Mumbai: Advertisers are latching on to the business opportunity offered by the screening of climatic matches of the Indian Premier League (IPL) in 3D at movie halls, notwithstanding the fact that it could be at least three times as expensive as airing a regular commercial.
The last four matches of the Twenty20 tournament, starting with the first semi-final on 21 April and ending with the final on 25 April, will be shown in 3D in selected cinemas across the country, IPL commissioner Lalit Modi said last month.
Big picture: Mumbai Indians’ Harbhajan Singh (left) celebrates the dismissal of Chennai Super Kings’ M. Vijay in Chennai on Tuesday. The last four IPL matches will be shown in 3D in some cinema halls. R Senthil Kumar/PTI
These screenings will also feature the first 3D commercials in India.
“A few of our central sponsors will be converting their 2D ads to 3D,” said Kapil Agarwal, joint managing director, UFO Moviez India Ltd, a technology company that is helping screen the matches. “Beyond this, there are a number of advertisers who have expressed an interest in launching their 3D ads during these matches.”
Hear Ranjit Thakur, CEO of Scrabble Entertainment talk about 3D technology and the future of entertainment
Apart from main sponsors such as Ford Figo, Tata Photon, Union Bank, HPCL and Hero Honda, some other advertisers that include Whirlpool, Kodak, Samsung, Nokia and Vodafone are exploring the option of running 3D ads during the matches, people close to the development said on condition of anonymity.
“We are already in the process of converting our 2D ad into 3D,” said Pratik Seal, senior manager, audio-visual brand marketing, Samsung India Electronics Pvt. Ltd, which recently launched their range of 3D LED television sets.
While brands such as Whirlpool already have a 3D ad ready for use, the biggest challenge for others will be to get their act together in time. The conversion of 2D ads to 3D could take 10 to 14 days.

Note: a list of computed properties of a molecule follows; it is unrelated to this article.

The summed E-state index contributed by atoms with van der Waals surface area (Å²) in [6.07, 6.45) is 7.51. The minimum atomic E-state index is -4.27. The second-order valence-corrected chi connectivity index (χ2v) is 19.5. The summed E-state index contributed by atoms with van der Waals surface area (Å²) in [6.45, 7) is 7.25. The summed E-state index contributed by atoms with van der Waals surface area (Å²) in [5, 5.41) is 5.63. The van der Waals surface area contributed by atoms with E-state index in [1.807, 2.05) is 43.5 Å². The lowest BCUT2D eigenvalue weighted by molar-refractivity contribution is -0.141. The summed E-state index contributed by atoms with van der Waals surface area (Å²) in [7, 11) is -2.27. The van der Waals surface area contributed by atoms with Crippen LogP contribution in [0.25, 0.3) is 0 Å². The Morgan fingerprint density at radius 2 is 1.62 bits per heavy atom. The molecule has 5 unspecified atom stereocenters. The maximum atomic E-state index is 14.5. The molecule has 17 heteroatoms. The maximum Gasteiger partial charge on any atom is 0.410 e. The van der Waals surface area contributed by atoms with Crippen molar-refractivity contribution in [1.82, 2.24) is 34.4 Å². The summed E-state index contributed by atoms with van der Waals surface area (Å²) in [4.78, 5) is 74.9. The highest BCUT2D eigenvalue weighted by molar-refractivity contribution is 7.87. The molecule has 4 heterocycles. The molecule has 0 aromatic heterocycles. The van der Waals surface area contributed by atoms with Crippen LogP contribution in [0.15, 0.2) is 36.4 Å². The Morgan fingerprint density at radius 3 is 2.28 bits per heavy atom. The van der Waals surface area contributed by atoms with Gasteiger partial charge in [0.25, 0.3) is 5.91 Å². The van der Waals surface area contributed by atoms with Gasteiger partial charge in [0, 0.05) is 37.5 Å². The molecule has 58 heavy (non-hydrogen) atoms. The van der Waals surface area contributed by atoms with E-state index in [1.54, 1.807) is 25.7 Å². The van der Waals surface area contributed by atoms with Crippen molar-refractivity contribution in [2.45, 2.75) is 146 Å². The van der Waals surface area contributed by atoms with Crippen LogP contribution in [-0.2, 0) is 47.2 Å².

“We have very little time, so we can only take on a few more advertisers due to the cost as well as time, associated with converting their 2D ads to 3D,” said Gautam Dutta, chief executive of PVR Cinemedia, a division of PVR Ltd that handles all its advertising, marketing and branding tie-ups and is spearheading the sale of all ad inventory for these four 3D matches.
Dutta is looking to sell one-sixth of the advertising inventory on screen at Rs60-80 lakh, which works out to about Rs5,000-6,000 for a 20-second spot in 3D. In comparison, a 2D commercial in cinema halls costs around Rs1,500-2,500 for 20 seconds.
“We are currently evaluating the opportunities there (in 3D ads),” said Viral Oza, head of activation, media planning and online marketing at Nokia India Pvt. Ltd.
“With more and more screens getting converted to 3D, we definitely see a huge potential for 3D ads,” said Ranjit Thakur, chief executive, Scrabble Entertainment Pvt. Ltd.
Some experts said the novelty of 3D ads could work well for a brand if used strategically. “It’s not so much about the eyeballs (we will reach through multiplexes), but about the way you communicate your brand to audiences there,” said Seal of Samsung India. “In a scenario like this, if you can leverage this (3D technology) and tell consumers that you can experience the same thing at home, then your job is done!”
“Also, it’s not like their investment in creating or converting their ads to 3D will be wasted,” Thakur said. “They could use it for the FIFA World Cup match screenings or during the screening of new Hollywood movies in 3D over the next year.”
Scrabble Entertainment is in talks for the rights to screen the FIFA World Cup 2010 live in 3D in India.
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